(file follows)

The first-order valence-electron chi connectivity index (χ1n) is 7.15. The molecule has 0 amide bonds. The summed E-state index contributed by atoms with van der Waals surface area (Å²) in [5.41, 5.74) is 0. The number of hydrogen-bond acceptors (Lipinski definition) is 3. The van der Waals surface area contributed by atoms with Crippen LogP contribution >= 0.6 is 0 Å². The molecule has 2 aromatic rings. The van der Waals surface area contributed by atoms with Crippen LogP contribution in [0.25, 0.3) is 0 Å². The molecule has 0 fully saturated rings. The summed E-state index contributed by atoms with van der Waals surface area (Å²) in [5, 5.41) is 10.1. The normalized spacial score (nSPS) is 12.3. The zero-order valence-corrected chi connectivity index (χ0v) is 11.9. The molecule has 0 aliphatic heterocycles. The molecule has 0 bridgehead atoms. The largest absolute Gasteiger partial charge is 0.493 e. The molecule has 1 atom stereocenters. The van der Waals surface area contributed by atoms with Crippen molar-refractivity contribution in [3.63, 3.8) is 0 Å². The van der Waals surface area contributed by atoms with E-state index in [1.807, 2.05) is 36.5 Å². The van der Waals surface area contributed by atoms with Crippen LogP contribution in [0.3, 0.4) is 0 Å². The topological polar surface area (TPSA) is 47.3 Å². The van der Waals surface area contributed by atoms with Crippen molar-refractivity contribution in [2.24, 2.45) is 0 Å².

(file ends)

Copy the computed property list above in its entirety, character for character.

The first-order valence-electron chi connectivity index (χ1n) is 7.15. The molecule has 0 amide bonds. The summed E-state index contributed by atoms with van der Waals surface area (Å²) in [5.41, 5.74) is 0. The number of hydrogen-bond acceptors (Lipinski definition) is 3. The van der Waals surface area contributed by atoms with Crippen LogP contribution >= 0.6 is 0 Å². The molecule has 2 aromatic rings. The van der Waals surface area contributed by atoms with Crippen LogP contribution in [0.25, 0.3) is 0 Å². The molecule has 0 fully saturated rings. The summed E-state index contributed by atoms with van der Waals surface area (Å²) in [5, 5.41) is 10.1. The normalized spacial score (nSPS) is 12.3. The zero-order valence-corrected chi connectivity index (χ0v) is 11.9. The molecule has 0 aliphatic heterocycles. The molecule has 0 bridgehead atoms. The largest absolute Gasteiger partial charge is 0.493 e. The molecule has 1 atom stereocenters. The van der Waals surface area contributed by atoms with Crippen molar-refractivity contribution in [3.63, 3.8) is 0 Å². The van der Waals surface area contributed by atoms with E-state index in [1.807, 2.05) is 36.5 Å². The van der Waals surface area contributed by atoms with Crippen LogP contribution in [0.3, 0.4) is 0 Å². The topological polar surface area (TPSA) is 47.3 Å². The van der Waals surface area contributed by atoms with Crippen molar-refractivity contribution in [2.24, 2.45) is 0 Å².